newborns and mild–moderate hypospadias was seen in 38% (11/29). Of the 18 infants with severe hypospadias, 17 (94%) were belowthe 3rd centile compared to 6 (55%) infants with mild–moderatehypospadias (P ¼ 0.02). The incidence of AREDV in the umbilical evident by head/abdomen circumference ratio above the 95th artery was similar in both groups: 67% (12/18) in the severe centile in 15 fetuses (50%), and abnormal placental shape or texture hypospadias group versus 82% (9/11) in the mild hypospadias group (P ¼ 0.7). Associated genital abnormalities included micro- The obstetrical and neonatal outcomes are summarized in Table II. Of the 30 pregnancies, 27 (90%) were live born at amedian gestational age of 31 weeks (range 27–37 weeks). Pretermdelivery at <34 weeks of gestation occurred in 28 women (93%); all TABLE III. Histopathologic Findings of the Placenta were iatrogenic by induction of labor or by cesarean section for thefollowing reasons: severe pre-eclampsia (14), severe IUGR (accompanied by pre-eclampsia in two of them), and non- reassuring fetal condition by ultrasound and/or non-stress test (9), placental abruption (2), intra-uterine fetal death (IUFD) (2), and pre-eclampsia with IUFD (1).
Mean birth weight was 970 g (range 460–2,195); 23 (77%) of the neonates were below the 3rd centile for sex and gestational age according to birth weight data for Canadian infants [Kramer et al., 2001], and the rest were below the 10th centile.
The placental histopathologic findings are summarized in Table III. Twelve (45%) had a small placenta (weight <10th centile). Findings consistent with ischemic–thrombotic placental aPlacental pathology was not available for three cases.
pathology were found in 22 (81%) cases including accelerated AMERICAN JOURNAL OF MEDICAL GENETICS PART A AMERICAN JOURNAL OF MEDICAL GENETICS PART A (regarding the possibility of partial androgen insensitivity) wasperformed. At the completion of these investigations a male genderwas assigned in all cases, and none of them had evidence ofincomplete androgen insensitivity.
Three of the cases had non-genital anomalies: the first was a patient with hydrocephalus, minor facial anomalies, and clinodac-tyly of the 5th fingers, feeding difficulties and developmental delaywho died at the age of 9 months. The second was a neonate who wasborn at 28 weeks gestation, weighed 570 g and had facial anomalies,and died 5 min after birth. The third was a patient with Ebsteinanomaly and coarctation of the aorta who died in utero at 18 weeksof gestation. In all three extensive investigations were done but nospecific diagnosis could be made. The possibility that the hypo-sdpadias was secondary to a syndrome in these three cases could notbe excluded.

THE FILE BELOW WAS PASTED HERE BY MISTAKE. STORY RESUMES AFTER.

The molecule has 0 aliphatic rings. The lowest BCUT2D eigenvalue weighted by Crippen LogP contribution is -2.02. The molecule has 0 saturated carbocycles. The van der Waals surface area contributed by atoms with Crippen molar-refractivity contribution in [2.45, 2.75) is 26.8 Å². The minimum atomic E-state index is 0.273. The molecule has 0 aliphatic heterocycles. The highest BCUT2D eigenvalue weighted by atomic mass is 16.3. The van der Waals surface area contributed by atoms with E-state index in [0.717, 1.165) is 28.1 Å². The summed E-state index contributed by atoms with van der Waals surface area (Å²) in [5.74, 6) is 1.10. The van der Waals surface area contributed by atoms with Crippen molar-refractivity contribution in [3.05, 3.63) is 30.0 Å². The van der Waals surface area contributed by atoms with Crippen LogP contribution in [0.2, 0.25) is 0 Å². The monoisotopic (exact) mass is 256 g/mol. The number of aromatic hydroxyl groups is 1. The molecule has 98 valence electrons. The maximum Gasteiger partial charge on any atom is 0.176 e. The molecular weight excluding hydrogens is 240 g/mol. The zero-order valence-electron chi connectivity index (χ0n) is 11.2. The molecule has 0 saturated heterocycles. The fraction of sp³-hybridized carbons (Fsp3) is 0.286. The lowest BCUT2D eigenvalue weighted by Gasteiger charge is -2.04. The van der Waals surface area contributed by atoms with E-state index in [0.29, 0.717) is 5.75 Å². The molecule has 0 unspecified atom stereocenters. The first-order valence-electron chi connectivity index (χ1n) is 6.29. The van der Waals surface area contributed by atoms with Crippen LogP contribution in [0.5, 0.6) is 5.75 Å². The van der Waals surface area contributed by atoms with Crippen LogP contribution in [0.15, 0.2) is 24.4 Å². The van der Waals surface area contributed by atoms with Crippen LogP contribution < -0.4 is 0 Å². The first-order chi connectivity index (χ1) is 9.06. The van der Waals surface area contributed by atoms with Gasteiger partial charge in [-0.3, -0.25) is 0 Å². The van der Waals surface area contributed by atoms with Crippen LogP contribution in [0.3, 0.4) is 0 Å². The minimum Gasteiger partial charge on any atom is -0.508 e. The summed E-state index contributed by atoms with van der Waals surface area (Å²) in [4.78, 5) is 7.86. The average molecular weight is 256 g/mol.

Our cohort included five sets of discordant twins, in which the IUGR twin had hypospadias and the healthy co-twin had normalmale genitalia (Table III, cases 15–19). Three of these twins weremonochorionic-diamniotic and all were complicated with severepre-eclampsia. Interestingly, the severity of the hypospadias ap-peared to be milder in the IUGR twins: four of the five IUGR twinshad mild hypospadias, whereas only 7 of the 25 IUGR singletonshad mild hypospadias.
This study describes the association between hypospadias and earlyonset IUGR in 30 fetuses over a 5-year-time period in a single center.
This cohort of patients is unique as all had antenatal follow-upshowing early onset of IUGR with sonographic findings indicatingsevere placental dysfunction in most of these pregnancies. More-over, our cohort represents the more extreme cases of IUGR as mostof the fetuses (77%) were below the 3rd centile. The nature andseverity of the underlying placental disease was substantiated bypostnatal histopathologic examination of the placentas by a peri-natal pathologist. Nearly half had chorion regression (small pla-centas with eccentric cords) [Proctor et al., 2009] and most hadsome evidence of ischemic–thrombotic injury to the gas-exchang-ing placental villi. Of these infants, 62% had severe hypospadias and11 had ambiguous genitalia. All these infants had normal malekaryotypes, and none had evidence of an underlying genetic causefor hypospadias.